Writes J. Earle Bowden from the Pensacola News Journal:
Gov.Rick Scott, an amateur education mechanic working under a shade tree, knows better. His latest nonsense debases the liberal arts, an essential component of higher education, targeting Florida anthropology students — even if his daughter studied the diversified field that contributes greatly to science and discovery.
His stirring words: “We don’t need a lot more anthropologists in the state. It’s a great degree if people want to get it, but we don’t need them here. I want to spend our dollars giving people science, technology, engineering, and math degrees. That’s what our kids need to focus all their time and attention on, those types of degrees, so when they get out of school, they can get a job.”
Yes, a job. Yes, plenty of jobs. But we need less of Scott’s cold arithmetic trying to establish “measurable goals” for Florida’s universities. His self-chosen curriculum drawn for his bottom-line ideology says: If it costs money, shut it down.
Scott and his handlers knew he’s get little support from the state’s editorial boards, but he’s making it easy. There’s more Scott’s anthropology smear. From State Impact Florida:
According to federal Bureau of Labor Statistics data, job prospects for anthropologists are nearly as strong as they are for the math and science graduates Scott prizes.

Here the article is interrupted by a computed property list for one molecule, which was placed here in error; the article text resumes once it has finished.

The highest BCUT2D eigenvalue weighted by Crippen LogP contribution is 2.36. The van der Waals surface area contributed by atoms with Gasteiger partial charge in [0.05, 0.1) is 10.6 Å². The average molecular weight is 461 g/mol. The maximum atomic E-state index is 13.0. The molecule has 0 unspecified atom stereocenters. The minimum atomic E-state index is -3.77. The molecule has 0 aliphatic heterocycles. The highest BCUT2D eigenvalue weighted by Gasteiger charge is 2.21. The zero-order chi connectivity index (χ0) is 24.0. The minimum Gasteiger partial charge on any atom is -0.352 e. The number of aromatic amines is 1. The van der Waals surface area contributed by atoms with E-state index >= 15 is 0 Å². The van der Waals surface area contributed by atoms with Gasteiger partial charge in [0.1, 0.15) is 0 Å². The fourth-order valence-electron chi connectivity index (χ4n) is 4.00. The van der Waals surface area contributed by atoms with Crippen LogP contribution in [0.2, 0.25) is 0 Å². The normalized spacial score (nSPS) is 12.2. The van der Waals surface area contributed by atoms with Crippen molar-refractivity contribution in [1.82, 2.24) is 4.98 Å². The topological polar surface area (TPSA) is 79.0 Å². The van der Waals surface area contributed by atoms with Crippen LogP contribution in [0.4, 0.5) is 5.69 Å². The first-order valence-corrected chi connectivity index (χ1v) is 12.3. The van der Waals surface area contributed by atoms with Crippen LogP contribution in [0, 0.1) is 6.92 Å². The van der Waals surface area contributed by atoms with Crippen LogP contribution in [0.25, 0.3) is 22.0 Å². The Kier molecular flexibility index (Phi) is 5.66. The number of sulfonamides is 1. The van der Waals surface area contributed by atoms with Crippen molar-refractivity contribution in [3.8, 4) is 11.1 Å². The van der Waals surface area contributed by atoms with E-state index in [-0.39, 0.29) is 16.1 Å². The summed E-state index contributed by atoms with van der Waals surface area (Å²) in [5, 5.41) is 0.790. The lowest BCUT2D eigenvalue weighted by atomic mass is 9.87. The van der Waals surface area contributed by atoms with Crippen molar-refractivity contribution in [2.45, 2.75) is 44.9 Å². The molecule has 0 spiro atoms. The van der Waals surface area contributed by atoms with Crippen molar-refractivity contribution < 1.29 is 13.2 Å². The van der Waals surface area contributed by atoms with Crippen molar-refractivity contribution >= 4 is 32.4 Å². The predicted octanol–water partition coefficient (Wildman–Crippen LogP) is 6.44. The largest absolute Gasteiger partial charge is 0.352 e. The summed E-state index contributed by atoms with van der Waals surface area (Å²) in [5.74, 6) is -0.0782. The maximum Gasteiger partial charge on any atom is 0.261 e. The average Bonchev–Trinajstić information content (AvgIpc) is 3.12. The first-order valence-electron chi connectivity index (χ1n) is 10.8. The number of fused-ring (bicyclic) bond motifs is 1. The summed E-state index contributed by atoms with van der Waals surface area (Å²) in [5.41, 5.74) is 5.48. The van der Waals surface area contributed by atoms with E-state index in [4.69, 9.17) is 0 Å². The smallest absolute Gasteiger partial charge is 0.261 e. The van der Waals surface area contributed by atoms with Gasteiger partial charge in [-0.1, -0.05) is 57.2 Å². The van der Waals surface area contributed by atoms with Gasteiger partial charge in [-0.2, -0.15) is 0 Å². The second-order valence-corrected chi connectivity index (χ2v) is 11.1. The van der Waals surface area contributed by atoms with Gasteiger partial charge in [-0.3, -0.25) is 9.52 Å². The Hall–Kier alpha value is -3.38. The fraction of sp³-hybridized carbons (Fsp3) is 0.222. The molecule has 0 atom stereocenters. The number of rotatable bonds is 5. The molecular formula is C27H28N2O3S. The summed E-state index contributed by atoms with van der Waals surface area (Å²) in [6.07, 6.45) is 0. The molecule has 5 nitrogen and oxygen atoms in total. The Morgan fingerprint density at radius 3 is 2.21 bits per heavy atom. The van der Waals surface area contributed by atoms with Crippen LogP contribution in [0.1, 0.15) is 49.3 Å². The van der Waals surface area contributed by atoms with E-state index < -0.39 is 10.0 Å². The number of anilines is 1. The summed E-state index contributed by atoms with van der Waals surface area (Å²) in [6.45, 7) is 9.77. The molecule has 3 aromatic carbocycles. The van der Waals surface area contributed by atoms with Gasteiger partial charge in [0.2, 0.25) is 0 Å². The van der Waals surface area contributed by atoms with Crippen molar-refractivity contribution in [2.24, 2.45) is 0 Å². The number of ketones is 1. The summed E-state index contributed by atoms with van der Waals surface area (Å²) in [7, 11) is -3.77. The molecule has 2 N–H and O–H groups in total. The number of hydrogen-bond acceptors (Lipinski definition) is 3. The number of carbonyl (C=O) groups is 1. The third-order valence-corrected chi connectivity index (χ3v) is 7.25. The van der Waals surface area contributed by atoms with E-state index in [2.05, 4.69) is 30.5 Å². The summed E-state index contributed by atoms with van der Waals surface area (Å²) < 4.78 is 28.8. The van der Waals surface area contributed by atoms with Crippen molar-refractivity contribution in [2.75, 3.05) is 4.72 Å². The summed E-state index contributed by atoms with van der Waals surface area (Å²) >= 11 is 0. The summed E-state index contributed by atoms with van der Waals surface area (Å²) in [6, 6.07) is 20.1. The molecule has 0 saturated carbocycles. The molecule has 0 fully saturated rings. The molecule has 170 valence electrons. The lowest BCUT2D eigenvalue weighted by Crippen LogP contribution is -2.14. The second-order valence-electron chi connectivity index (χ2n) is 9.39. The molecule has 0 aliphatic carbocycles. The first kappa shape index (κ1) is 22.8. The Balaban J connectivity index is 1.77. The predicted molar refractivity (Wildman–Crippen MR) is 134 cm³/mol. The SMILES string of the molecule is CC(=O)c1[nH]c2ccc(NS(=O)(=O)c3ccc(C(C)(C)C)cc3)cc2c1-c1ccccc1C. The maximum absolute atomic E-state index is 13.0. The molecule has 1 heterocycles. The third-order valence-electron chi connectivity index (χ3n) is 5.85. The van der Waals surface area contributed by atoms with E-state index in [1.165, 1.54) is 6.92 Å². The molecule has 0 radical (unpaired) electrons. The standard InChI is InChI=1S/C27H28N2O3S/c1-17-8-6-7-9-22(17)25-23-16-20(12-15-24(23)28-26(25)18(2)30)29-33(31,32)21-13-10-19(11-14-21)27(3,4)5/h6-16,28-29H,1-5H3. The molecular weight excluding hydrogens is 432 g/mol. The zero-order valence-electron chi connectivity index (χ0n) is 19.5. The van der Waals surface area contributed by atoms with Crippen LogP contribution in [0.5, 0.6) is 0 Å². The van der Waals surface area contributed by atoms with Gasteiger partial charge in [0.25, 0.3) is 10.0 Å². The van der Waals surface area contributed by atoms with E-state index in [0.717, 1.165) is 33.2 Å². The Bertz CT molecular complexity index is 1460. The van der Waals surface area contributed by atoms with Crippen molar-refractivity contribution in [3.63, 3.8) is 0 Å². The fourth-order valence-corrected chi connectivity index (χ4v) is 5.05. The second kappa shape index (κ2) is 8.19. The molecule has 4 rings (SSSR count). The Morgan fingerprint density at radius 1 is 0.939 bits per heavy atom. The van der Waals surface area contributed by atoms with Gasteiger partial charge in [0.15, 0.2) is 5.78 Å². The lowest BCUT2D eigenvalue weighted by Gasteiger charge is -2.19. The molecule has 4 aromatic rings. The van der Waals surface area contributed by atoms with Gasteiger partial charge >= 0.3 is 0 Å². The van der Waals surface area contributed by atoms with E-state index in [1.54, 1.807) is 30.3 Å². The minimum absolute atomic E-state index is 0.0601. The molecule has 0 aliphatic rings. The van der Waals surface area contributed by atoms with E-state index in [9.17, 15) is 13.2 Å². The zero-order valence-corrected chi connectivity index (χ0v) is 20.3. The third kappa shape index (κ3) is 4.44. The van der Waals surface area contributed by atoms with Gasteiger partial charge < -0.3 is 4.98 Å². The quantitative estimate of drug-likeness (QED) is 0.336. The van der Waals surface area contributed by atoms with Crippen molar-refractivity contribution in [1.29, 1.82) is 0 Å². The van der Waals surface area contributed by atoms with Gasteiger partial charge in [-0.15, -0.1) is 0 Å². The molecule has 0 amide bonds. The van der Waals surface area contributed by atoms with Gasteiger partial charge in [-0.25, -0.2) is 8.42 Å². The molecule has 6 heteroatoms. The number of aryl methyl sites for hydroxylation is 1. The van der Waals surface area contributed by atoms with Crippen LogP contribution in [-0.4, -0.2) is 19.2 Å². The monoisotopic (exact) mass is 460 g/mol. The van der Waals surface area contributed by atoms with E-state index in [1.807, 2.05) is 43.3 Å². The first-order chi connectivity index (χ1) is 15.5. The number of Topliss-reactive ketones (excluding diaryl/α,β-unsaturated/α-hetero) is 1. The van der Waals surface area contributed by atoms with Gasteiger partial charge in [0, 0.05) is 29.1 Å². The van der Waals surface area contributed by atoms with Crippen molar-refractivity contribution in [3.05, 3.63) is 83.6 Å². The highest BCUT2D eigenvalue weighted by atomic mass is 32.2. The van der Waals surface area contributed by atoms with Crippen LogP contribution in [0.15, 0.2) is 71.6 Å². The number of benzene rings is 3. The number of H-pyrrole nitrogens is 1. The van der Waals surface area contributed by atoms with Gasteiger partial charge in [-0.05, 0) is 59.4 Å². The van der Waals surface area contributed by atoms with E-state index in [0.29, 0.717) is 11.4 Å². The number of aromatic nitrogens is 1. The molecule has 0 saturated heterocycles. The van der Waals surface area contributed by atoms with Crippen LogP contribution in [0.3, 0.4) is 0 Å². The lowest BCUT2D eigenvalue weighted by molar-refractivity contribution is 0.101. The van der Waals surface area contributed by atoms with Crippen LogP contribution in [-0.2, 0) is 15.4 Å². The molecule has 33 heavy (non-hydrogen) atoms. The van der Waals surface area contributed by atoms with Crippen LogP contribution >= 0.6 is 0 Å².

Scott is correct that math and science jobs dominate the list of the 30-fastest growing jobs between now and 2018.
Biomedical engineers top the list with a bullish 72 percent growth expected. The list also includes skin care specialists, dental assistants and environmental engineering technicians.
But the difference in job growth between those jobs and anthropologists is slight. Anthropology jobs are expected to grow by 28 percent, while computer software engineers and environmental engineering technician jobs will
grow by 30 percent.
When delving deeper into Scott’s anthropology foot-in-the-mouth, Bowden is justified in referring to the Florida governor so pointedly. Scott’s daughter earned a degree in anthropology before becoming a special education teacher. So he used a single anecdote to justify policy. You’d think that a political party establishment which (correctly) mocked then candidate Barack Obama’s simple-minded auto tune-ups and air-in-your-tires suggestion as an answer to energy woes would know better.
Such narrowly filtered takes on education policy aren’t new for Scott. During his transition, he provided a screening of Waiting for Superman for Florida legislators. The charter school propaganda film has done little else than serve as an infomercial for Michelle Rhee’s career. His education transition team was filled with charter school and education entrepanuers while excluded anyone from the traditional public schools. The inclusion of Hillsborough schools superintendent MaryEllen Elia was transparent as it is her district which is currently implementing a Gates Foundation funded merit-pay program.
Scott’s surrounds himself with only the like minded on education policy. Such psychophanic staffing should be limited to places like Jeb Bush’s corporate-funded foundation. Scott is still politically wounded for signing SB736 at the failing charter school of a crony, and his anthropology gaffe demonstrates he’s not learned his lesson yet. Like the rest of the corporate funded ed reform crowd, Florida’s governor is driven by false assumptions about education.